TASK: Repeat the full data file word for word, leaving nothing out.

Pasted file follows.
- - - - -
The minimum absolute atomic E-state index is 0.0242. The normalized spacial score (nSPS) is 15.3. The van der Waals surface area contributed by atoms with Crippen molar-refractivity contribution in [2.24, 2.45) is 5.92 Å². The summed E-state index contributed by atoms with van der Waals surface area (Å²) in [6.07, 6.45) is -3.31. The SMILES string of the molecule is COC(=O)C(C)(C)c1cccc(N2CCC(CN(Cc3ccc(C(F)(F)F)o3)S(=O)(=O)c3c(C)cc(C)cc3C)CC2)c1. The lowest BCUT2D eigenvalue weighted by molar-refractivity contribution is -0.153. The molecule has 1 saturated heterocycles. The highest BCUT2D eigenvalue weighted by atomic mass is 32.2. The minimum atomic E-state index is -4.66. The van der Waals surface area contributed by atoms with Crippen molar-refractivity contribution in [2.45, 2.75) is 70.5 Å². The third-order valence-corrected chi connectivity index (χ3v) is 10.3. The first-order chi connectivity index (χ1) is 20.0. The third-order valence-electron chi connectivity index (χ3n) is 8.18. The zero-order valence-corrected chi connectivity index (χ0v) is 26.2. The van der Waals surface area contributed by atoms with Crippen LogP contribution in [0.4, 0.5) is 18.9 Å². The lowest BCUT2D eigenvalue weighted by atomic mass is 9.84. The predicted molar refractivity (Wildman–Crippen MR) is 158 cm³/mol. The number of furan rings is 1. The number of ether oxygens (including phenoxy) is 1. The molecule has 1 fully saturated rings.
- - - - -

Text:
The minimum absolute atomic E-state index is 0.0242. The normalized spacial score (nSPS) is 15.3. The van der Waals surface area contributed by atoms with Crippen molar-refractivity contribution in [2.24, 2.45) is 5.92 Å². The summed E-state index contributed by atoms with van der Waals surface area (Å²) in [6.07, 6.45) is -3.31. The SMILES string of the molecule is COC(=O)C(C)(C)c1cccc(N2CCC(CN(Cc3ccc(C(F)(F)F)o3)S(=O)(=O)c3c(C)cc(C)cc3C)CC2)c1. The lowest BCUT2D eigenvalue weighted by molar-refractivity contribution is -0.153. The molecule has 1 saturated heterocycles. The highest BCUT2D eigenvalue weighted by atomic mass is 32.2. The minimum atomic E-state index is -4.66. The van der Waals surface area contributed by atoms with Crippen molar-refractivity contribution in [2.45, 2.75) is 70.5 Å². The third-order valence-corrected chi connectivity index (χ3v) is 10.3. The first-order chi connectivity index (χ1) is 20.0. The third-order valence-electron chi connectivity index (χ3n) is 8.18. The zero-order valence-corrected chi connectivity index (χ0v) is 26.2. The van der Waals surface area contributed by atoms with Crippen LogP contribution in [0.4, 0.5) is 18.9 Å². The lowest BCUT2D eigenvalue weighted by atomic mass is 9.84. The predicted molar refractivity (Wildman–Crippen MR) is 158 cm³/mol. The number of furan rings is 1. The number of ether oxygens (including phenoxy) is 1. The molecule has 1 fully saturated rings.